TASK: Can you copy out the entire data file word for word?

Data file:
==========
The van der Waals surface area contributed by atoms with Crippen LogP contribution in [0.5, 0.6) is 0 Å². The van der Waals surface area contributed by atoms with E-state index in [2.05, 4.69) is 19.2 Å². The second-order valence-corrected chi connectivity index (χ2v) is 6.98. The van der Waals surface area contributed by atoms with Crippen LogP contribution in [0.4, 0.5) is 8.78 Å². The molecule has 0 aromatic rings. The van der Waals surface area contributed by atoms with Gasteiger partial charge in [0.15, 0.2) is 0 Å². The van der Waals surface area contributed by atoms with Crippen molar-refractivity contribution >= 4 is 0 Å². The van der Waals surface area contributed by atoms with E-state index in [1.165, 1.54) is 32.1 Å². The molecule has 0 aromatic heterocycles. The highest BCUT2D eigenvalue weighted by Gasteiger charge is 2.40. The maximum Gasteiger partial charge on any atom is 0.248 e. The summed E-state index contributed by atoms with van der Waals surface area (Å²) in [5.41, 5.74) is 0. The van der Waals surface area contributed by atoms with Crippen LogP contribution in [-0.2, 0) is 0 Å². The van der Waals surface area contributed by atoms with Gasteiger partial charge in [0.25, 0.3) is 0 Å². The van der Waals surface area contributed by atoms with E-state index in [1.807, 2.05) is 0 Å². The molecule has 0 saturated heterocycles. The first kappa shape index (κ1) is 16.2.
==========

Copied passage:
The van der Waals surface area contributed by atoms with Crippen LogP contribution in [0.5, 0.6) is 0 Å². The van der Waals surface area contributed by atoms with E-state index in [2.05, 4.69) is 19.2 Å². The second-order valence-corrected chi connectivity index (χ2v) is 6.98. The van der Waals surface area contributed by atoms with Crippen LogP contribution in [0.4, 0.5) is 8.78 Å². The molecule has 0 aromatic rings. The van der Waals surface area contributed by atoms with Gasteiger partial charge in [0.15, 0.2) is 0 Å². The van der Waals surface area contributed by atoms with Crippen molar-refractivity contribution >= 4 is 0 Å². The van der Waals surface area contributed by atoms with E-state index in [1.165, 1.54) is 32.1 Å². The molecule has 0 aromatic heterocycles. The highest BCUT2D eigenvalue weighted by Gasteiger charge is 2.40. The maximum Gasteiger partial charge on any atom is 0.248 e. The summed E-state index contributed by atoms with van der Waals surface area (Å²) in [5.41, 5.74) is 0. The van der Waals surface area contributed by atoms with Crippen LogP contribution in [-0.2, 0) is 0 Å². The van der Waals surface area contributed by atoms with Gasteiger partial charge in [0.25, 0.3) is 0 Å². The van der Waals surface area contributed by atoms with E-state index in [1.807, 2.05) is 0 Å². The molecule has 0 saturated heterocycles. The first kappa shape index (κ1) is 16.2.